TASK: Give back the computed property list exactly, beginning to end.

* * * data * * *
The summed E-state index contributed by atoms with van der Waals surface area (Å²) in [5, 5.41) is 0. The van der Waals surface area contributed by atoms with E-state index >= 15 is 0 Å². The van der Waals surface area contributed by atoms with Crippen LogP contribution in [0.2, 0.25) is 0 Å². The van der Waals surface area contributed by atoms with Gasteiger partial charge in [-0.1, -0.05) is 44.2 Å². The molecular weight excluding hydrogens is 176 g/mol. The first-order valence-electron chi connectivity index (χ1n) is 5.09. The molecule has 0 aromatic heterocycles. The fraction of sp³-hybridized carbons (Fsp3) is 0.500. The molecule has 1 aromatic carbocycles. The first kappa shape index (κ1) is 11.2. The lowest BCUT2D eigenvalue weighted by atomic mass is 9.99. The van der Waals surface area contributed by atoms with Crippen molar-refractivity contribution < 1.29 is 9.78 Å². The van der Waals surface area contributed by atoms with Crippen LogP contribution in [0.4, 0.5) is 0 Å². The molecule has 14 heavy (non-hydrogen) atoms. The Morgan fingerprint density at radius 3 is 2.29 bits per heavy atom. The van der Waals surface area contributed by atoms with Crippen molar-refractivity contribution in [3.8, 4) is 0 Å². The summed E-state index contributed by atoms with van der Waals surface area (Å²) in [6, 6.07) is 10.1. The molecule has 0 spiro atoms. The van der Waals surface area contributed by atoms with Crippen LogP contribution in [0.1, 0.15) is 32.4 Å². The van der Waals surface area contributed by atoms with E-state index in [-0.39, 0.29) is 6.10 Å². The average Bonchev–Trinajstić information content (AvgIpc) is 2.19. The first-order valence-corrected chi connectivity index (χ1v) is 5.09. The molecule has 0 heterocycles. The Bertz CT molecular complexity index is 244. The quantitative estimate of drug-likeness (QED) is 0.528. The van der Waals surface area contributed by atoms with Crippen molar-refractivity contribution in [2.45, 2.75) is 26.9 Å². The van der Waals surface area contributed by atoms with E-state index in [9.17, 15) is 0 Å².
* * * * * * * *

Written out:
The summed E-state index contributed by atoms with van der Waals surface area (Å²) in [5, 5.41) is 0. The van der Waals surface area contributed by atoms with E-state index >= 15 is 0 Å². The van der Waals surface area contributed by atoms with Crippen LogP contribution in [0.2, 0.25) is 0 Å². The van der Waals surface area contributed by atoms with Gasteiger partial charge in [-0.1, -0.05) is 44.2 Å². The molecular weight excluding hydrogens is 176 g/mol. The first-order valence-electron chi connectivity index (χ1n) is 5.09. The molecule has 0 aromatic heterocycles. The fraction of sp³-hybridized carbons (Fsp3) is 0.500. The molecule has 1 aromatic carbocycles. The first kappa shape index (κ1) is 11.2. The lowest BCUT2D eigenvalue weighted by atomic mass is 9.99. The van der Waals surface area contributed by atoms with Crippen molar-refractivity contribution < 1.29 is 9.78 Å². The van der Waals surface area contributed by atoms with Crippen LogP contribution in [0.4, 0.5) is 0 Å². The molecule has 14 heavy (non-hydrogen) atoms. The Morgan fingerprint density at radius 3 is 2.29 bits per heavy atom. The van der Waals surface area contributed by atoms with Crippen molar-refractivity contribution in [3.8, 4) is 0 Å². The summed E-state index contributed by atoms with van der Waals surface area (Å²) in [6, 6.07) is 10.1. The molecule has 0 spiro atoms. The van der Waals surface area contributed by atoms with Crippen LogP contribution in [0.1, 0.15) is 32.4 Å². The van der Waals surface area contributed by atoms with E-state index in [-0.39, 0.29) is 6.10 Å². The average Bonchev–Trinajstić information content (AvgIpc) is 2.19. The first-order valence-corrected chi connectivity index (χ1v) is 5.09. The molecule has 0 heterocycles. The Bertz CT molecular complexity index is 244. The quantitative estimate of drug-likeness (QED) is 0.528. The van der Waals surface area contributed by atoms with Crippen molar-refractivity contribution in [2.45, 2.75) is 26.9 Å². The van der Waals surface area contributed by atoms with E-state index in [9.17, 15) is 0 Å².